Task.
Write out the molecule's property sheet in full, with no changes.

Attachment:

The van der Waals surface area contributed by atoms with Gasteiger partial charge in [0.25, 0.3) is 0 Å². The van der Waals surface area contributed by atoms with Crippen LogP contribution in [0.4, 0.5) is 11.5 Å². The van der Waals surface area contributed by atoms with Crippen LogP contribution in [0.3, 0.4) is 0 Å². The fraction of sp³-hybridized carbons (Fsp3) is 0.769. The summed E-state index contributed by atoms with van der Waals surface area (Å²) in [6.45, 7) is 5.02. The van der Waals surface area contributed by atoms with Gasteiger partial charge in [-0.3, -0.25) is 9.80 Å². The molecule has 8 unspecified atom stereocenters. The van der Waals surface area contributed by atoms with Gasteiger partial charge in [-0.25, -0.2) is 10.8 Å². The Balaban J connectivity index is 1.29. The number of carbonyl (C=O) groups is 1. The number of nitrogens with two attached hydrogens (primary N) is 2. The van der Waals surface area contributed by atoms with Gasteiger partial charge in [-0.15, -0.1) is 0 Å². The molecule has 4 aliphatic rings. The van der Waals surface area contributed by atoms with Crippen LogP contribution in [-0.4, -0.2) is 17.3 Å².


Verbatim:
The van der Waals surface area contributed by atoms with Gasteiger partial charge in [0.25, 0.3) is 0 Å². The van der Waals surface area contributed by atoms with Crippen LogP contribution in [0.4, 0.5) is 11.5 Å². The van der Waals surface area contributed by atoms with Crippen LogP contribution in [0.3, 0.4) is 0 Å². The fraction of sp³-hybridized carbons (Fsp3) is 0.769. The summed E-state index contributed by atoms with van der Waals surface area (Å²) in [6.45, 7) is 5.02. The van der Waals surface area contributed by atoms with Gasteiger partial charge in [-0.3, -0.25) is 9.80 Å². The molecule has 8 unspecified atom stereocenters. The van der Waals surface area contributed by atoms with Gasteiger partial charge in [-0.25, -0.2) is 10.8 Å². The Balaban J connectivity index is 1.29. The number of carbonyl (C=O) groups is 1. The number of nitrogens with two attached hydrogens (primary N) is 2. The van der Waals surface area contributed by atoms with Gasteiger partial charge in [-0.15, -0.1) is 0 Å². The molecule has 4 aliphatic rings. The van der Waals surface area contributed by atoms with Crippen LogP contribution in [-0.4, -0.2) is 17.3 Å².